Mapping the Intestinal Microbiome for Clues About Cancer
July 02, 2021
By Robert Levy
It's a jungle in there. The human colon, or large intestine, is home to one of the densest, most diverse collections of microorganisms on the planet. Consisting of trillions of bacteria cells in hundreds of species, along with untold numbers of viruses, parasites, and fungi, this wee wildlife, collectively known as the intestinal microbiome, are involved in everything from digesting food to regulating the immune system.
The possibility that the microbiome plays a role in colon cancer — as either a promoter or inhibitor — has fascinated scientists for years. Cancer is notorious for altering its environment to suit its needs: coaxing other cells to soften up nearby tissue so tumor cells can slip through, for example, or pacifying immune system cells that normally would attack a tumor. It would be very un-cancer-like for colon tumors not to try to make use of the bacterial and microbial riches in their vicinity. It would be equally surprising if at least some of those microbes — so various in their functions and behavior — didn't exert a restraining force on cancer.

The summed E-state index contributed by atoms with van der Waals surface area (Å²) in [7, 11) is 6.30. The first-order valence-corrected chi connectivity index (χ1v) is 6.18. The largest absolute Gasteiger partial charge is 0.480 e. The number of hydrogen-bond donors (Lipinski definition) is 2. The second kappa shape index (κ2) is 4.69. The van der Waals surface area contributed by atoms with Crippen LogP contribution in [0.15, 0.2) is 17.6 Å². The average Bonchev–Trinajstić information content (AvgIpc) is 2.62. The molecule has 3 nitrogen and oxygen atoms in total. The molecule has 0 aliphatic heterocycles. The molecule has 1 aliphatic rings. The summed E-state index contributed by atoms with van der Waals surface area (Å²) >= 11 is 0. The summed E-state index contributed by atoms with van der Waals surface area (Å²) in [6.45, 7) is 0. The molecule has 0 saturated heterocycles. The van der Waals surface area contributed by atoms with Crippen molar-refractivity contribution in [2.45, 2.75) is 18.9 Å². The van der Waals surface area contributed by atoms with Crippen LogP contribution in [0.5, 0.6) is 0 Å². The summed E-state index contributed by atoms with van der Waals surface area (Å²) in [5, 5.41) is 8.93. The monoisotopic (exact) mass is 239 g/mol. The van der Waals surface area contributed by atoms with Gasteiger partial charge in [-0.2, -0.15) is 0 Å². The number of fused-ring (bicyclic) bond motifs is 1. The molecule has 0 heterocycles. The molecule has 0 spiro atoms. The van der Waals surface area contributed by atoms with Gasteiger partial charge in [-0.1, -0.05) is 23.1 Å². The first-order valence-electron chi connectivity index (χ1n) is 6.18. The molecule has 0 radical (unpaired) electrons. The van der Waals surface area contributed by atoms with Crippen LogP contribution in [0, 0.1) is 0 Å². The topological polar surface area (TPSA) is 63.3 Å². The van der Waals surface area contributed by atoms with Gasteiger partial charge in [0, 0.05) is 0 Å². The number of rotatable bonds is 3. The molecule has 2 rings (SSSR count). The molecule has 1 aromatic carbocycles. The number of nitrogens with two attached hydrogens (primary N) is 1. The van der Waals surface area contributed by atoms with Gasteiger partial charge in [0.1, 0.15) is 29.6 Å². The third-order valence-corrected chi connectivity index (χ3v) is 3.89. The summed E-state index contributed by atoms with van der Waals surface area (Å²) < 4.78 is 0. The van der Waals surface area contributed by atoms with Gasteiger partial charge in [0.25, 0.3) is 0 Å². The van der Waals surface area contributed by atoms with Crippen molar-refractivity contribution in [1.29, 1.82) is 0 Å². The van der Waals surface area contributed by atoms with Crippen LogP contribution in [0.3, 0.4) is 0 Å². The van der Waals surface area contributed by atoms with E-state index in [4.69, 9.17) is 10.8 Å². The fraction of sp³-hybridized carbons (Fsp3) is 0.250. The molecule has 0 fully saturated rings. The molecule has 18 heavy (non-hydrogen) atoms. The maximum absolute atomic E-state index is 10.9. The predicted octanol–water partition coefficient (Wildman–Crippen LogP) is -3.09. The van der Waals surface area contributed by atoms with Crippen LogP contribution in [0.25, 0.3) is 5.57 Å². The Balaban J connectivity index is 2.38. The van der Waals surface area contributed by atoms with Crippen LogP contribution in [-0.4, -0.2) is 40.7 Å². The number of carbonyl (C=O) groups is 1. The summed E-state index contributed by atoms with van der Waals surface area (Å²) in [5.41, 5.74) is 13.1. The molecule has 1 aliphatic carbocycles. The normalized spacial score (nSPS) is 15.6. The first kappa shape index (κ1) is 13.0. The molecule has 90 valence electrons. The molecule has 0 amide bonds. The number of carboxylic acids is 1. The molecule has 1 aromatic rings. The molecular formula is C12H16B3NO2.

Research into the relationship of colon cancer and the microbiome has boomed in recent years as technology has enabled investigators to survey the occupants of the colon with unprecedented precision and scientists have gained a deeper understanding of the microbiome's role in overall health. Once viewed primarily as a workforce for breaking down fiber and certain carbohydrates in food and producing substances like vitamins B12 and K, gut bacteria also stop harmful bacteria from overrunning the intestine, prevent certain allergies, and even communicate with the brain.
The totality of the implications of the microbiome for cancer is grand — from prevention to treatment — and as such we have a grand challenge before us.